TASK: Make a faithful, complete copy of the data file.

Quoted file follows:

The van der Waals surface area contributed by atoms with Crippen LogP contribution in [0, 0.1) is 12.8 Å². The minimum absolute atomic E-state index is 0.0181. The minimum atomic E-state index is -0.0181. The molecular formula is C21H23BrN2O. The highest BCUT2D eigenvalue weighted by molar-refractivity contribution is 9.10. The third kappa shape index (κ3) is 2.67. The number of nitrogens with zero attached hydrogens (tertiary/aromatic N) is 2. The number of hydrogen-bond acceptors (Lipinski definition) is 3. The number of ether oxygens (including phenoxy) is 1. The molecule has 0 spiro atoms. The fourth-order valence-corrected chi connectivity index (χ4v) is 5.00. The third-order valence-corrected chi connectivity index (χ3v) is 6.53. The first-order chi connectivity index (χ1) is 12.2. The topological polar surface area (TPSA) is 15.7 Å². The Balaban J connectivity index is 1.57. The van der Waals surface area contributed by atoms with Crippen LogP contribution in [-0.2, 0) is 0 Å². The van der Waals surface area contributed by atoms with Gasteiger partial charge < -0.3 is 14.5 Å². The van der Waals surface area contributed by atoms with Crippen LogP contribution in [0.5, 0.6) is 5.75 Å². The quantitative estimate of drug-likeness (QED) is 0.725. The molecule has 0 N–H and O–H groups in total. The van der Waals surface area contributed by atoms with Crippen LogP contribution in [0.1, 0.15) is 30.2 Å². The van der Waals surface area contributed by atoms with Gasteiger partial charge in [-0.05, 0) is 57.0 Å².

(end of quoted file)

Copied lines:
The van der Waals surface area contributed by atoms with Crippen LogP contribution in [0, 0.1) is 12.8 Å². The minimum absolute atomic E-state index is 0.0181. The minimum atomic E-state index is -0.0181. The molecular formula is C21H23BrN2O. The highest BCUT2D eigenvalue weighted by molar-refractivity contribution is 9.10. The third kappa shape index (κ3) is 2.67. The number of nitrogens with zero attached hydrogens (tertiary/aromatic N) is 2. The number of hydrogen-bond acceptors (Lipinski definition) is 3. The number of ether oxygens (including phenoxy) is 1. The molecule has 0 spiro atoms. The fourth-order valence-corrected chi connectivity index (χ4v) is 5.00. The third-order valence-corrected chi connectivity index (χ3v) is 6.53. The first-order chi connectivity index (χ1) is 12.2. The topological polar surface area (TPSA) is 15.7 Å². The Balaban J connectivity index is 1.57. The van der Waals surface area contributed by atoms with Crippen LogP contribution in [-0.2, 0) is 0 Å². The van der Waals surface area contributed by atoms with Gasteiger partial charge < -0.3 is 14.5 Å². The van der Waals surface area contributed by atoms with Crippen LogP contribution in [0.5, 0.6) is 5.75 Å². The quantitative estimate of drug-likeness (QED) is 0.725. The molecule has 0 N–H and O–H groups in total. The van der Waals surface area contributed by atoms with Crippen LogP contribution in [0.1, 0.15) is 30.2 Å². The van der Waals surface area contributed by atoms with Gasteiger partial charge in [-0.05, 0) is 57.0 Å².